3. Can you share some goals for your book ‘Ally Up’ and what others can expect when reading?
Yes! My goal is that people who are sitting on the sidelines in conversations about inclusion because they aren’t usually being impacted into the discussion. I give it to you at level zero on a lot of inclusion issues, practices and people. I don’t inform anti-racism policy, I don’t speak for anyone, and I know how to pass the mic (or the platform) when it comes to ally ship. Everyone at some time is going to need to understand the issues of impacted, and marginalized people from an ally ship perspective because not everyone will have first person experience with ‘in-community’ issues. Everyone will need to be an ally to a community they aren’t a part of if we are going to advance our workplaces. My impacted identities are I’m a Latin, queer, mother (of an LGBTQ+ kid), I have neuro-diversity (ADHD), I came up through poverty and foster care. I’ve experienced also homelessness. I still made it here and I still have to know how to ally with others.
4. Advice for companies who want to be more inclusive but don’t know how?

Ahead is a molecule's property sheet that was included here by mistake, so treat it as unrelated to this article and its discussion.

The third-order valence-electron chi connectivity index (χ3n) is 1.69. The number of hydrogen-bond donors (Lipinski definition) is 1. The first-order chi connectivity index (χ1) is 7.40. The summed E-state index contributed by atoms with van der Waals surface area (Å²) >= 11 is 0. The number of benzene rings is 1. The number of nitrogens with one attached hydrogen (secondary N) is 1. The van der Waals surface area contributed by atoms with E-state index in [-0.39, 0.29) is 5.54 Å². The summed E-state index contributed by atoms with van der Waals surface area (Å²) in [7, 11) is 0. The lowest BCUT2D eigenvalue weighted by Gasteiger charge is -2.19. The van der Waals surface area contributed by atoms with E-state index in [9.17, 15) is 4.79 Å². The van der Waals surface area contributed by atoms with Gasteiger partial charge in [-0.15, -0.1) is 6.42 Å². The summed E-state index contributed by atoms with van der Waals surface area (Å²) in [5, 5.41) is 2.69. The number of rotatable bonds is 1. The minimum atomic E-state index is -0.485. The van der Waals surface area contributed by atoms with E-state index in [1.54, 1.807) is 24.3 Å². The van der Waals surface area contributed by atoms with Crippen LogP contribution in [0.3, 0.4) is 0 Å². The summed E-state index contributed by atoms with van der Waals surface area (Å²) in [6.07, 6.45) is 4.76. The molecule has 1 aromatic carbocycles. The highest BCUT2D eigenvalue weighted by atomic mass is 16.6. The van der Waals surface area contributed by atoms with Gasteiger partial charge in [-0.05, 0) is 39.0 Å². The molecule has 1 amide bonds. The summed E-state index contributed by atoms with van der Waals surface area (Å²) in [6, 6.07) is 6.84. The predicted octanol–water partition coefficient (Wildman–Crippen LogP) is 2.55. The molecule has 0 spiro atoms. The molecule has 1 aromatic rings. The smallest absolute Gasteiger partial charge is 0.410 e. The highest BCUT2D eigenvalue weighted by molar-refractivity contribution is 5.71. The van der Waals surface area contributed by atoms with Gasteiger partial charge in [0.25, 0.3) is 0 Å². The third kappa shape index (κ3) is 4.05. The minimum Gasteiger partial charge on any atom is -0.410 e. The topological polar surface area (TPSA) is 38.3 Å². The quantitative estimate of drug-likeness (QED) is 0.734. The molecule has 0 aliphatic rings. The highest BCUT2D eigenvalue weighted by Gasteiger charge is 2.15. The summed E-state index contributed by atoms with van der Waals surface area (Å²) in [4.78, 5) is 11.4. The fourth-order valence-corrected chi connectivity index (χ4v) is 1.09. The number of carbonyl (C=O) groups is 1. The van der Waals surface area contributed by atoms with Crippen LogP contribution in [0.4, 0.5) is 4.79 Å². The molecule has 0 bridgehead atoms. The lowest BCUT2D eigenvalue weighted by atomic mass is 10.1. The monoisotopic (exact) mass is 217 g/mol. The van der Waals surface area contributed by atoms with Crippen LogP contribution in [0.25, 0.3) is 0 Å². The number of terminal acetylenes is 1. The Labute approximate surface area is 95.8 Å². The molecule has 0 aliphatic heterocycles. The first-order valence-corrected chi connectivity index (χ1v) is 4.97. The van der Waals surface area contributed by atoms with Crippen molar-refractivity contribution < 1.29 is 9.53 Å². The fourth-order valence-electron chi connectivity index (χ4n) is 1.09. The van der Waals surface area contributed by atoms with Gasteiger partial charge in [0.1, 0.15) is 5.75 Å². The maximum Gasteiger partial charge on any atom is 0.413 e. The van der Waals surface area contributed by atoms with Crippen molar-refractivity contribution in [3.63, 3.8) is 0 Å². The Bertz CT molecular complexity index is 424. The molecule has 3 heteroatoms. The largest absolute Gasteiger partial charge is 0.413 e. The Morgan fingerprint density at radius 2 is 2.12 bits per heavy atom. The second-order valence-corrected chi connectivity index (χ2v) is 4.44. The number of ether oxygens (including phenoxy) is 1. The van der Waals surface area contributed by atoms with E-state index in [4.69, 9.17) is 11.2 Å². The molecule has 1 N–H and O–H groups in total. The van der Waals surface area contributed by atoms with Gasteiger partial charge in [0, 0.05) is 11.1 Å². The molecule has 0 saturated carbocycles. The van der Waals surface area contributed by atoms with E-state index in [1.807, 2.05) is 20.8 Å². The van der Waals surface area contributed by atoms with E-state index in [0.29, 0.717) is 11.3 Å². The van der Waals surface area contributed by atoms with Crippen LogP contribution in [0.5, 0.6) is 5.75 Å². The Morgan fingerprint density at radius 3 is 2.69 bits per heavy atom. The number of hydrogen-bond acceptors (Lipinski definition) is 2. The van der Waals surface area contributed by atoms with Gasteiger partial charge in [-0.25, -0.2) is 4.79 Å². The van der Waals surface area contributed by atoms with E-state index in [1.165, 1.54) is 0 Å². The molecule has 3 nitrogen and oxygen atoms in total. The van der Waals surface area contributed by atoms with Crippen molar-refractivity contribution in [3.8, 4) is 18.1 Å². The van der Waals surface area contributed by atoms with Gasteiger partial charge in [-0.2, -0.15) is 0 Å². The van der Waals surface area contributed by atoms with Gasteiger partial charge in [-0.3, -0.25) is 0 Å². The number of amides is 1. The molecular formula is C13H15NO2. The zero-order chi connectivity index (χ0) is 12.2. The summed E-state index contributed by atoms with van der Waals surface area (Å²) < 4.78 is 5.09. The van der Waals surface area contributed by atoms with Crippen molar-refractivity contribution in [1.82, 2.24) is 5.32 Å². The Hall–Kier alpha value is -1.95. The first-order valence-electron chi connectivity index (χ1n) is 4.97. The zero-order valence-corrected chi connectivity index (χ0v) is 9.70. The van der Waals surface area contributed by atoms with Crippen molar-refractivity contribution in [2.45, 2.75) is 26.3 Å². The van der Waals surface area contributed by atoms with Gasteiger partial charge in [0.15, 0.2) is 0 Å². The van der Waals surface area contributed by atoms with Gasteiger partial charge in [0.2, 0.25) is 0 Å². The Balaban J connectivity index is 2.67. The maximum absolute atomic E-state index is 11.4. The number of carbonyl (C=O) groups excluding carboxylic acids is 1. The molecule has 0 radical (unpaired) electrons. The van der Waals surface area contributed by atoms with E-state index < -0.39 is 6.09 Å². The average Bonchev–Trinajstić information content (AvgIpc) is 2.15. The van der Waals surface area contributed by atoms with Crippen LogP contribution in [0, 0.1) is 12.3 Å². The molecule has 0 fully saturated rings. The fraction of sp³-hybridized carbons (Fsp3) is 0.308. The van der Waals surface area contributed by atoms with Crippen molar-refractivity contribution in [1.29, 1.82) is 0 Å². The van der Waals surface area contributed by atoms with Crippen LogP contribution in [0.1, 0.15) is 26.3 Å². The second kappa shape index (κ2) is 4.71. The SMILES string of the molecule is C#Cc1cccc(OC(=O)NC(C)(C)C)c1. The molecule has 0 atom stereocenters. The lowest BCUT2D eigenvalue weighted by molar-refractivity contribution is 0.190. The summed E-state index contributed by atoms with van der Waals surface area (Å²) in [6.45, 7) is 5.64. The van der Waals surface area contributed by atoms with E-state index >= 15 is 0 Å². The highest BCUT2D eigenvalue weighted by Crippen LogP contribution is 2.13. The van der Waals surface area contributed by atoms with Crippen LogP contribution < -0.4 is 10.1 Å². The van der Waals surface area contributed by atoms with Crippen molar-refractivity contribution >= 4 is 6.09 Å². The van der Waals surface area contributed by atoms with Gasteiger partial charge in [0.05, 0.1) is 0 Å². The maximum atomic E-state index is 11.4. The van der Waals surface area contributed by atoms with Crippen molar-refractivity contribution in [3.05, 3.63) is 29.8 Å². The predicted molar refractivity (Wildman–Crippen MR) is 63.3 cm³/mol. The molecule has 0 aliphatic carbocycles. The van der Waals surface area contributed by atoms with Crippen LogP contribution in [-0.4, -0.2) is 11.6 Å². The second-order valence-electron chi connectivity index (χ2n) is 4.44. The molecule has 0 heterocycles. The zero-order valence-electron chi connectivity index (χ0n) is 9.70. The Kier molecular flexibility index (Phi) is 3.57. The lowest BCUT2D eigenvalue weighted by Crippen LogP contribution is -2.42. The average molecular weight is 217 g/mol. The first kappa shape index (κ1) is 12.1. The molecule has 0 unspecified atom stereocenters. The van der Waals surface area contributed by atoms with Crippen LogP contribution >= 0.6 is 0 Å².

Start with curiosity, not guilt. So you found out your workplace isn’t inclusive. Maybe you’ve been experiencing attrition in a particular department, under a particular manager. What would you do if this was any other business problem?? You’d measure. You set goals. You’d test your theories, you’d bring in experts if you weren’t getting it done. The problem with DEI&B is that isn’t what we see happen here. Often, a company will try to ‘go it on their own’ run into resistance from the non-impacted majority and will throw their hands up and say ’see? We aren’t racist, this just doesn’t work!’ Or as with the CEO of Wells Fargo last year ’the sad truth is there’s less Black talent to recruit from’. Completely biased and untrue, as he himself admitted. I say start with curiosity about the issues because then anything effort you make to find out more leads to more self-education and more awareness. Its why you don’t see many well-read racists. On the flip-side if you come to this work with your guilt, everything you do will come from a shame place and your work ends up performative because it’s for the people watching. Not the people hurting. So, please read my book. Please share it. Please see the resources lists from other BIPOC thinkers and creators in the back for the next steps after level zero. We really need everyone in the fight for Inclusion. Last thoughts: Also, fire your toxic managers. You already know who they are.